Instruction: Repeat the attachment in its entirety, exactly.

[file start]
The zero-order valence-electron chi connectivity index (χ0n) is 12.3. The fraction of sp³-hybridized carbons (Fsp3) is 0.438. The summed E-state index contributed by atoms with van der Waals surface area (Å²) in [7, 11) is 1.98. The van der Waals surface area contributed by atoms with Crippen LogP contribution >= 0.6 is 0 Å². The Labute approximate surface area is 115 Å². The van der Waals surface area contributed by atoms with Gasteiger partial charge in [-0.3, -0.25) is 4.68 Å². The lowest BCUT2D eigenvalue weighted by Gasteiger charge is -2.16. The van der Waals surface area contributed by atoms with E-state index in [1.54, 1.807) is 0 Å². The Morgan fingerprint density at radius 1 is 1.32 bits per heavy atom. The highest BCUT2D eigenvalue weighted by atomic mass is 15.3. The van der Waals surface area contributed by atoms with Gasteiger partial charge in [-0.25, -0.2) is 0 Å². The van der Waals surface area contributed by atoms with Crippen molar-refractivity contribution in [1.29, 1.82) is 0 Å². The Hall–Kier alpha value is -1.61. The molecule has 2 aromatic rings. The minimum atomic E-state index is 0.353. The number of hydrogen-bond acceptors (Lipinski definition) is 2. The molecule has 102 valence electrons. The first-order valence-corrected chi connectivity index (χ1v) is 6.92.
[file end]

The zero-order valence-electron chi connectivity index (χ0n) is 12.3. The fraction of sp³-hybridized carbons (Fsp3) is 0.438. The summed E-state index contributed by atoms with van der Waals surface area (Å²) in [7, 11) is 1.98. The van der Waals surface area contributed by atoms with Crippen LogP contribution >= 0.6 is 0 Å². The Labute approximate surface area is 115 Å². The van der Waals surface area contributed by atoms with Gasteiger partial charge in [-0.3, -0.25) is 4.68 Å². The lowest BCUT2D eigenvalue weighted by Gasteiger charge is -2.16. The van der Waals surface area contributed by atoms with E-state index in [1.54, 1.807) is 0 Å². The Morgan fingerprint density at radius 1 is 1.32 bits per heavy atom. The highest BCUT2D eigenvalue weighted by atomic mass is 15.3. The van der Waals surface area contributed by atoms with Gasteiger partial charge in [-0.25, -0.2) is 0 Å². The van der Waals surface area contributed by atoms with Crippen molar-refractivity contribution in [1.29, 1.82) is 0 Å². The Hall–Kier alpha value is -1.61. The molecule has 2 aromatic rings. The minimum atomic E-state index is 0.353. The number of hydrogen-bond acceptors (Lipinski definition) is 2. The molecule has 102 valence electrons. The first-order valence-corrected chi connectivity index (χ1v) is 6.92.